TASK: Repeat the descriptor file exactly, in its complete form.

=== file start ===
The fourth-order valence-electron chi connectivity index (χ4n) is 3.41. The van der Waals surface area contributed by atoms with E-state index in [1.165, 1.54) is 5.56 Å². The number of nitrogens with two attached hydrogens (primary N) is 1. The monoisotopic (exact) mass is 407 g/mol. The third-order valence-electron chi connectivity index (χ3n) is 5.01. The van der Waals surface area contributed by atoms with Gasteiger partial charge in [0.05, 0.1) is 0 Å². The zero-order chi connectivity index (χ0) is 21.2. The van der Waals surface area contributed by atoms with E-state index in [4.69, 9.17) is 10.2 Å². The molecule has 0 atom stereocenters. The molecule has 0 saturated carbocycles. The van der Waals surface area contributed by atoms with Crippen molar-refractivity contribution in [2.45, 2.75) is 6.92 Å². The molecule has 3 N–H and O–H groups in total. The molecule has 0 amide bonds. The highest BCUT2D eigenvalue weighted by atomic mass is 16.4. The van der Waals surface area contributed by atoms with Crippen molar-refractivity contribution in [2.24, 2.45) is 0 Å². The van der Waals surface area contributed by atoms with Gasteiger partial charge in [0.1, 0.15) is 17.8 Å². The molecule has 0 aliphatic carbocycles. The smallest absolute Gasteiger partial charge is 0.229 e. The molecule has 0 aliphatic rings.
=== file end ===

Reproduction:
The fourth-order valence-electron chi connectivity index (χ4n) is 3.41. The van der Waals surface area contributed by atoms with E-state index in [1.165, 1.54) is 5.56 Å². The number of nitrogens with two attached hydrogens (primary N) is 1. The monoisotopic (exact) mass is 407 g/mol. The third-order valence-electron chi connectivity index (χ3n) is 5.01. The van der Waals surface area contributed by atoms with Gasteiger partial charge in [0.05, 0.1) is 0 Å². The zero-order chi connectivity index (χ0) is 21.2. The van der Waals surface area contributed by atoms with E-state index in [4.69, 9.17) is 10.2 Å². The molecule has 0 atom stereocenters. The molecule has 0 saturated carbocycles. The van der Waals surface area contributed by atoms with Crippen molar-refractivity contribution in [2.45, 2.75) is 6.92 Å². The molecule has 3 N–H and O–H groups in total. The molecule has 0 amide bonds. The highest BCUT2D eigenvalue weighted by atomic mass is 16.4. The van der Waals surface area contributed by atoms with Crippen molar-refractivity contribution in [2.24, 2.45) is 0 Å². The van der Waals surface area contributed by atoms with Gasteiger partial charge in [0.1, 0.15) is 17.8 Å². The molecule has 0 aliphatic carbocycles. The smallest absolute Gasteiger partial charge is 0.229 e. The molecule has 0 aliphatic rings.